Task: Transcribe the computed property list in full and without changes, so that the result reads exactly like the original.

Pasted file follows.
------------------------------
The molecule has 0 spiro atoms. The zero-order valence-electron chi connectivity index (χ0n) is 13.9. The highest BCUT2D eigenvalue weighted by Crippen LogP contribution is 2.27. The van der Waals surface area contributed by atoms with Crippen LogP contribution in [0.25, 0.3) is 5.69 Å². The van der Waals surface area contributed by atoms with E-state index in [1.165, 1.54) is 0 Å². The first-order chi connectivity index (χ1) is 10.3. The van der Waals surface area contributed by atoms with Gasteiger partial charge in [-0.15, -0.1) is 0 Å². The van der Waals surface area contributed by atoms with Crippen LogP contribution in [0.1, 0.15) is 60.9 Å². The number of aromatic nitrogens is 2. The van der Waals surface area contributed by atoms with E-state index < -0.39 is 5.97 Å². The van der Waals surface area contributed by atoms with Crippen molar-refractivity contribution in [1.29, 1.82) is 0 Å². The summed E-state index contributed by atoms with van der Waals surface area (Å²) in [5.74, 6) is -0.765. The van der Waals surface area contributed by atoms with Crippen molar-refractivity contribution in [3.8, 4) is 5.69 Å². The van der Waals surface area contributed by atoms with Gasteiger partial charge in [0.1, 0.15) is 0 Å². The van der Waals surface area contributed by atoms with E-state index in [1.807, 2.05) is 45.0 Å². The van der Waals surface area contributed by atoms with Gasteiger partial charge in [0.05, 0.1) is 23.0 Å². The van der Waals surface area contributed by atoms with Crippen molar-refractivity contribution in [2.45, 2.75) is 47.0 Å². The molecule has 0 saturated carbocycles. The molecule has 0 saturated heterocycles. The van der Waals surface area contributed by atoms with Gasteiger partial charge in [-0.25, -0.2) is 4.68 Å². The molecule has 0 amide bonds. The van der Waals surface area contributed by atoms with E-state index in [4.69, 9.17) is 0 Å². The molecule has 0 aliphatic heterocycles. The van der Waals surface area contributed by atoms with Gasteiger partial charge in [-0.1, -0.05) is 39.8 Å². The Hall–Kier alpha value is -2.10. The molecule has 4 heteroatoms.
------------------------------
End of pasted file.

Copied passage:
The molecule has 0 spiro atoms. The zero-order valence-electron chi connectivity index (χ0n) is 13.9. The highest BCUT2D eigenvalue weighted by Crippen LogP contribution is 2.27. The van der Waals surface area contributed by atoms with Crippen LogP contribution in [0.25, 0.3) is 5.69 Å². The van der Waals surface area contributed by atoms with E-state index in [1.165, 1.54) is 0 Å². The first-order chi connectivity index (χ1) is 10.3. The van der Waals surface area contributed by atoms with Gasteiger partial charge in [-0.15, -0.1) is 0 Å². The van der Waals surface area contributed by atoms with Crippen LogP contribution in [0.1, 0.15) is 60.9 Å². The number of aromatic nitrogens is 2. The van der Waals surface area contributed by atoms with E-state index < -0.39 is 5.97 Å². The van der Waals surface area contributed by atoms with Crippen molar-refractivity contribution in [1.29, 1.82) is 0 Å². The summed E-state index contributed by atoms with van der Waals surface area (Å²) in [5.74, 6) is -0.765. The van der Waals surface area contributed by atoms with Crippen molar-refractivity contribution in [3.8, 4) is 5.69 Å². The van der Waals surface area contributed by atoms with Gasteiger partial charge in [0.1, 0.15) is 0 Å². The van der Waals surface area contributed by atoms with E-state index in [1.807, 2.05) is 45.0 Å². The van der Waals surface area contributed by atoms with Gasteiger partial charge in [0.05, 0.1) is 23.0 Å². The van der Waals surface area contributed by atoms with Crippen molar-refractivity contribution in [2.45, 2.75) is 47.0 Å². The molecule has 0 saturated carbocycles. The molecule has 0 saturated heterocycles. The van der Waals surface area contributed by atoms with Gasteiger partial charge in [-0.25, -0.2) is 4.68 Å². The molecule has 0 amide bonds. The van der Waals surface area contributed by atoms with E-state index in [4.69, 9.17) is 0 Å². The molecule has 0 aliphatic heterocycles. The van der Waals surface area contributed by atoms with Gasteiger partial charge in [-0.1, -0.05) is 39.8 Å². The Hall–Kier alpha value is -2.10. The molecule has 4 heteroatoms.